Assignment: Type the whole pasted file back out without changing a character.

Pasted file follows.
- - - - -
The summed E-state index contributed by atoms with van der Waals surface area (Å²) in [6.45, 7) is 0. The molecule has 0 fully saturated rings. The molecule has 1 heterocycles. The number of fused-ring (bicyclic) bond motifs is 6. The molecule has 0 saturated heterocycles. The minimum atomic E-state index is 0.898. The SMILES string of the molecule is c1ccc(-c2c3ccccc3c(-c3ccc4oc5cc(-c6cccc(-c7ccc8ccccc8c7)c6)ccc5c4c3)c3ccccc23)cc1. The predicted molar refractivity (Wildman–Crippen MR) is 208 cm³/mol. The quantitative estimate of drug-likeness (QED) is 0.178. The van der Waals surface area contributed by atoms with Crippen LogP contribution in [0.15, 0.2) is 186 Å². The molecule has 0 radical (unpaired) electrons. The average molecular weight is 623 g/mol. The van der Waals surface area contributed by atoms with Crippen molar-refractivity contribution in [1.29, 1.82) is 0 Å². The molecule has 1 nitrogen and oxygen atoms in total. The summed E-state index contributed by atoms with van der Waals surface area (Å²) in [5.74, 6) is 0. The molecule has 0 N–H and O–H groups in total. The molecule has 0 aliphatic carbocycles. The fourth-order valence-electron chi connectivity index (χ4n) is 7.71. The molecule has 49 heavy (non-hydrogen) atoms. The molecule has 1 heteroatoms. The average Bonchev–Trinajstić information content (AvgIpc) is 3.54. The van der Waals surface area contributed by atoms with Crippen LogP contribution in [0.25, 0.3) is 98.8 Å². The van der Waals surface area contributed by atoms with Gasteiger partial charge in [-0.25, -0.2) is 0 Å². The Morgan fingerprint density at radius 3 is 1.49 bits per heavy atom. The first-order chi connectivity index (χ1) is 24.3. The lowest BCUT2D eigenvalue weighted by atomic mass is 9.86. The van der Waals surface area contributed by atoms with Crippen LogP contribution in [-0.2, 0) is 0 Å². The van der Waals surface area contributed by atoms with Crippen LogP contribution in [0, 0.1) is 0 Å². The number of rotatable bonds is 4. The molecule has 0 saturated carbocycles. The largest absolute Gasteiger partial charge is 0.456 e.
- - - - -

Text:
The summed E-state index contributed by atoms with van der Waals surface area (Å²) in [6.45, 7) is 0. The molecule has 0 fully saturated rings. The molecule has 1 heterocycles. The number of fused-ring (bicyclic) bond motifs is 6. The molecule has 0 saturated heterocycles. The minimum atomic E-state index is 0.898. The SMILES string of the molecule is c1ccc(-c2c3ccccc3c(-c3ccc4oc5cc(-c6cccc(-c7ccc8ccccc8c7)c6)ccc5c4c3)c3ccccc23)cc1. The predicted molar refractivity (Wildman–Crippen MR) is 208 cm³/mol. The quantitative estimate of drug-likeness (QED) is 0.178. The van der Waals surface area contributed by atoms with Crippen LogP contribution in [0.15, 0.2) is 186 Å². The molecule has 0 radical (unpaired) electrons. The average molecular weight is 623 g/mol. The van der Waals surface area contributed by atoms with Crippen molar-refractivity contribution in [1.29, 1.82) is 0 Å². The molecule has 1 nitrogen and oxygen atoms in total. The summed E-state index contributed by atoms with van der Waals surface area (Å²) in [5.74, 6) is 0. The molecule has 0 N–H and O–H groups in total. The molecule has 0 aliphatic carbocycles. The fourth-order valence-electron chi connectivity index (χ4n) is 7.71. The molecule has 49 heavy (non-hydrogen) atoms. The molecule has 1 heteroatoms. The average Bonchev–Trinajstić information content (AvgIpc) is 3.54. The van der Waals surface area contributed by atoms with Crippen LogP contribution in [0.25, 0.3) is 98.8 Å². The van der Waals surface area contributed by atoms with Gasteiger partial charge in [-0.25, -0.2) is 0 Å². The Morgan fingerprint density at radius 3 is 1.49 bits per heavy atom. The first-order chi connectivity index (χ1) is 24.3. The lowest BCUT2D eigenvalue weighted by atomic mass is 9.86. The van der Waals surface area contributed by atoms with Crippen LogP contribution in [-0.2, 0) is 0 Å². The van der Waals surface area contributed by atoms with Crippen LogP contribution in [0, 0.1) is 0 Å². The number of rotatable bonds is 4. The molecule has 0 saturated carbocycles. The largest absolute Gasteiger partial charge is 0.456 e.